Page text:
Interview                                                                                 25/10/2014

12th Tegernsee International Mountain Film Festival, 22 – 26 October 2014

Bagging the Great Prize – Without Major Conflicts

Authenticity, honesty and extraordinary sensitivity characterise Benedikt Kuby’s Der Bauer bleibst Du (The Farmer, That’s Still You), an outstanding, deeply moving documentary and winner of the Great Prize of the City of Tegernsee. Protagonist Heinz has been running a farm all by himself for over forty years, a farm that’s been in the family for over 400 years. Now he is looking for a successor. He chooses 22-year-old Johannes, who is keen to learn from the old fogey. In this interview, the filmmaker describes what it means to make this kind of non-mainstream film today and how his audiences react to its very calm beat.

One gets the impression that you’ve known farmer Heinz for a long time. How long did your interaction with him and this documentary actually last?
Since, 1991, I have been shooting films for the series Der Letzte seines Standes (The Last of His Kind) produced by Bayerischer Rundfunk (Bavarian Public Broadcasting). It’s all about documenting the knowledge and skills of the last old masters and to prevent the complete loss of these cultural treasures. I met Heinz during such a shoot 16 years ago, when he only figured briefly in a film. I immediately realised I wanted to make a film about this unique individual at some stage. Back then, it was all a pie in the sky how the story would evolve.

You pretty much produced this film on your own, why?
Yes, it’s a one-man-production. Script, directing, camera, editing, it was all in my hands. And the funding of course. Only the sound was edited in a studio. That was the only way I could make this film happen. Its present format would never have been possible in cooperation with a TV station, because it does not match any established formula and I didn’t want to restrain myself. It was crucial to me to expose the utterly different beat of this farmer’s life. I wanted to show that there are people who refuse to join the race. This is not a conscious decision by Heinz Wanner, it just represents his innate sense of time. And that clearly meant I could not make a fast-paced film that would pander to the modern zeitgeist. This slowness and the prolonged takes are necessary. They are the doorway into the film, into this unique kind of atmosphere, they make it tangible.

How do you approach this kind of production?
At first I have a lot of conversations. I think about how I can possibly represent what I have learned. In this way a certain idea develops of what the film could look like and this is what I work through during the actual shoot. Then, all sorts of unpredictable things happen, which however propel the story onwards. Of course I react to these. I am basically already editing while I shoot, but over time, many elements change. During the final stages, you have to be rigorous. Anything that does not further the film gets the chop.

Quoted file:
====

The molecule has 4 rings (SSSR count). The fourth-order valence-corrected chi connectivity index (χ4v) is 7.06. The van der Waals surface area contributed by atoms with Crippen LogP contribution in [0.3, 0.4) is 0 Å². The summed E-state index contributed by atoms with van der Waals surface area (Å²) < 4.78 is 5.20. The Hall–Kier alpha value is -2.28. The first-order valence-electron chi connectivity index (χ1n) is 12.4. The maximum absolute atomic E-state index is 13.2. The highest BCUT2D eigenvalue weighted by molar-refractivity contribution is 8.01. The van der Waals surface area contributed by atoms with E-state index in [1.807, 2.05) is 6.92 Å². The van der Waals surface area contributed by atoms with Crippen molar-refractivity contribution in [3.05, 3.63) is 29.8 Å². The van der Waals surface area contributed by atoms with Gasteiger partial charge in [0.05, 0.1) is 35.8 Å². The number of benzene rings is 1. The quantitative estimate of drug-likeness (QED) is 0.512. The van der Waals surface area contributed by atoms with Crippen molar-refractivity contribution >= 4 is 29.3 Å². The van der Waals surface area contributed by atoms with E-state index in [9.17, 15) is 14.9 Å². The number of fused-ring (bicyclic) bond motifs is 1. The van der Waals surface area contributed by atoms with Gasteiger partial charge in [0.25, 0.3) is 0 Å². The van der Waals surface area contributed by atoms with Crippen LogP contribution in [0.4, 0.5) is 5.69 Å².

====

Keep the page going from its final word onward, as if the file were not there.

What changed during the making of this film?
The title to begin with. Its original version was ‘Time at Your Back’. But that is incorrect. This old farmer does not turn his back to today’s world, he consciously lives in it, in the now, he reads the newspaper and knows exactly what is going on. However, he does not need the Internet, no constant connection to the wider world. He runs his farm in the traditional way, just as he deems fit.

When you attend a screening, as you did here in Tegernsee, what does the audience usually desire to know?
I often get similar questions. In particular: was it really that harmonious? The answer is: yes, that’s what it was like. At a film festival in Zurich the jury criticised the film’s lack of conflict. But it’s not a feature film, it’s a documentary. And if no conflict takes place, I am not going to fake it. Then again, it’s true. This deep respect each displays for the other almost seems incredible, if not unnatural. That might indeed be something rare, such an unusually conflict-free atmosphere. And that gets to people.

How do people react to this slowness?
In different ways. Most viewers experience this as a kind of sanctuary for the soul, a wellness treatment, because for once they are given all the time in the wold to perceive. This leisure to ‘sit back and watch’ produces its own kind of benevolent mood. Audiences are deeply touched. Here, at the Tegernsee Festival, I got a lot more laughs than I’m used to from other places. Each screening venue comes with its own dynamics, that’s interesting to take in. I always get the impression that after the screening, people radiate more empathy, they have a softer, friendlier look about them.

Is that a reaction you hoped to produce while shooting the film?
No. While shooting I do not reflect at all upon whether a scene might be better this or that way in order to possibly resonate more with the audience. I am the kind of documentary film maker who does not care as much about reality as about truth. It matters to me to do my work honestly, not to go for cheap effects. I would never defeat or ridicule my protagonists. Today, the majority of documentary filmmakers face fewer and fewer screening slots as well as ever dwindling funds, which makes it hard to support ourselves and our families. In my case, it is only possible because my wife is earning. Whether this film is ever going to cover its costs remains to be seen. If people can be motivated to watch the film or buy the DVD, then it could become more than a ‘hobby’ as my tax consultant keeps calling it with commiseration. After a screening I often hear somebody say: ‘This film should be shown in schools.’ In fact, we already sold three copies to schools.

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